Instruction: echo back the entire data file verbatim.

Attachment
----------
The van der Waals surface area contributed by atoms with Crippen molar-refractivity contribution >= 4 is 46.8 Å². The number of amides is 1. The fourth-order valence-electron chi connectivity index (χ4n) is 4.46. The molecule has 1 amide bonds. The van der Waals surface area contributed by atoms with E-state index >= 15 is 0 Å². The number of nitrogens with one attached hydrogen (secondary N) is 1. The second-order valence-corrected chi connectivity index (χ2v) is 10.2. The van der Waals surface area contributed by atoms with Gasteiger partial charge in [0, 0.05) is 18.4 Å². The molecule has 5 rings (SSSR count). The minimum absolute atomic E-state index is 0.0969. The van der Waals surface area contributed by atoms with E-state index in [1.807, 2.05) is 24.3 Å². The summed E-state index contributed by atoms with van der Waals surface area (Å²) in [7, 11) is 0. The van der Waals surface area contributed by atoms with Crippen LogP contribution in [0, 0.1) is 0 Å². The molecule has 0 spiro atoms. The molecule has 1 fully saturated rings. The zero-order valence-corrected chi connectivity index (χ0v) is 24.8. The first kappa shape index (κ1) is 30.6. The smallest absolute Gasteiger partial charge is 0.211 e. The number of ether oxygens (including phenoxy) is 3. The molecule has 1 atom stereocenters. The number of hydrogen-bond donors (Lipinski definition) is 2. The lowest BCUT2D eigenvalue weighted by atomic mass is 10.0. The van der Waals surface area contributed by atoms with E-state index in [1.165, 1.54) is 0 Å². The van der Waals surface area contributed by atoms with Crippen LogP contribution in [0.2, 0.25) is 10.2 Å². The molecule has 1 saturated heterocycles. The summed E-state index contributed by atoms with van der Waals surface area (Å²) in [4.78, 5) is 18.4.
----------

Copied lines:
The van der Waals surface area contributed by atoms with Crippen molar-refractivity contribution >= 4 is 46.8 Å². The number of amides is 1. The fourth-order valence-electron chi connectivity index (χ4n) is 4.46. The molecule has 1 amide bonds. The van der Waals surface area contributed by atoms with E-state index >= 15 is 0 Å². The number of nitrogens with one attached hydrogen (secondary N) is 1. The second-order valence-corrected chi connectivity index (χ2v) is 10.2. The van der Waals surface area contributed by atoms with Gasteiger partial charge in [0, 0.05) is 18.4 Å². The molecule has 5 rings (SSSR count). The minimum absolute atomic E-state index is 0.0969. The van der Waals surface area contributed by atoms with E-state index in [1.807, 2.05) is 24.3 Å². The summed E-state index contributed by atoms with van der Waals surface area (Å²) in [7, 11) is 0. The van der Waals surface area contributed by atoms with Crippen LogP contribution in [0, 0.1) is 0 Å². The molecule has 0 spiro atoms. The molecule has 1 fully saturated rings. The zero-order valence-corrected chi connectivity index (χ0v) is 24.8. The first kappa shape index (κ1) is 30.6. The smallest absolute Gasteiger partial charge is 0.211 e. The number of ether oxygens (including phenoxy) is 3. The molecule has 1 atom stereocenters. The number of hydrogen-bond donors (Lipinski definition) is 2. The lowest BCUT2D eigenvalue weighted by atomic mass is 10.0. The van der Waals surface area contributed by atoms with E-state index in [1.165, 1.54) is 0 Å². The van der Waals surface area contributed by atoms with Crippen LogP contribution in [0.2, 0.25) is 10.2 Å². The molecule has 1 saturated heterocycles. The summed E-state index contributed by atoms with van der Waals surface area (Å²) in [4.78, 5) is 18.4.